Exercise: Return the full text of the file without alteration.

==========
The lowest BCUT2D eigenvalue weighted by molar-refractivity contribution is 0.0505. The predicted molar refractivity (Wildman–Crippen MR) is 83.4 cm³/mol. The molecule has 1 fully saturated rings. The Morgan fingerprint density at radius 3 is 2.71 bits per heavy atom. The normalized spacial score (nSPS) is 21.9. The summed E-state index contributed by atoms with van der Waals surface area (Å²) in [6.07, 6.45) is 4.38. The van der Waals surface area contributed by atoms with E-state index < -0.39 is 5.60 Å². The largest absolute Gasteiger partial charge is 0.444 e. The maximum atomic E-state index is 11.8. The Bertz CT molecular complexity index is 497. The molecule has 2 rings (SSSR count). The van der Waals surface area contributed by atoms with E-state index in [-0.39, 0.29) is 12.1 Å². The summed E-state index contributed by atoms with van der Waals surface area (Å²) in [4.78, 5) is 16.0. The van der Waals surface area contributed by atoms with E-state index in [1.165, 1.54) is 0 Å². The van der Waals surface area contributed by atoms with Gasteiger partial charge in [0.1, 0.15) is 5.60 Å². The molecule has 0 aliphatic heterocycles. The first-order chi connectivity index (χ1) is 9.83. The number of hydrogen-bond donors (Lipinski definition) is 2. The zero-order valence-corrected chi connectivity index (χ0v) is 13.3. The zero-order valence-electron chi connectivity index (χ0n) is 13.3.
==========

The lowest BCUT2D eigenvalue weighted by molar-refractivity contribution is 0.0505. The predicted molar refractivity (Wildman–Crippen MR) is 83.4 cm³/mol. The molecule has 1 fully saturated rings. The Morgan fingerprint density at radius 3 is 2.71 bits per heavy atom. The normalized spacial score (nSPS) is 21.9. The summed E-state index contributed by atoms with van der Waals surface area (Å²) in [6.07, 6.45) is 4.38. The van der Waals surface area contributed by atoms with E-state index < -0.39 is 5.60 Å². The largest absolute Gasteiger partial charge is 0.444 e. The maximum atomic E-state index is 11.8. The Bertz CT molecular complexity index is 497. The molecule has 2 rings (SSSR count). The van der Waals surface area contributed by atoms with E-state index in [-0.39, 0.29) is 12.1 Å². The summed E-state index contributed by atoms with van der Waals surface area (Å²) in [4.78, 5) is 16.0. The van der Waals surface area contributed by atoms with E-state index in [1.165, 1.54) is 0 Å². The van der Waals surface area contributed by atoms with Gasteiger partial charge in [0.1, 0.15) is 5.60 Å². The molecule has 0 aliphatic heterocycles. The first-order chi connectivity index (χ1) is 9.83. The number of hydrogen-bond donors (Lipinski definition) is 2. The zero-order valence-corrected chi connectivity index (χ0v) is 13.3. The zero-order valence-electron chi connectivity index (χ0n) is 13.3.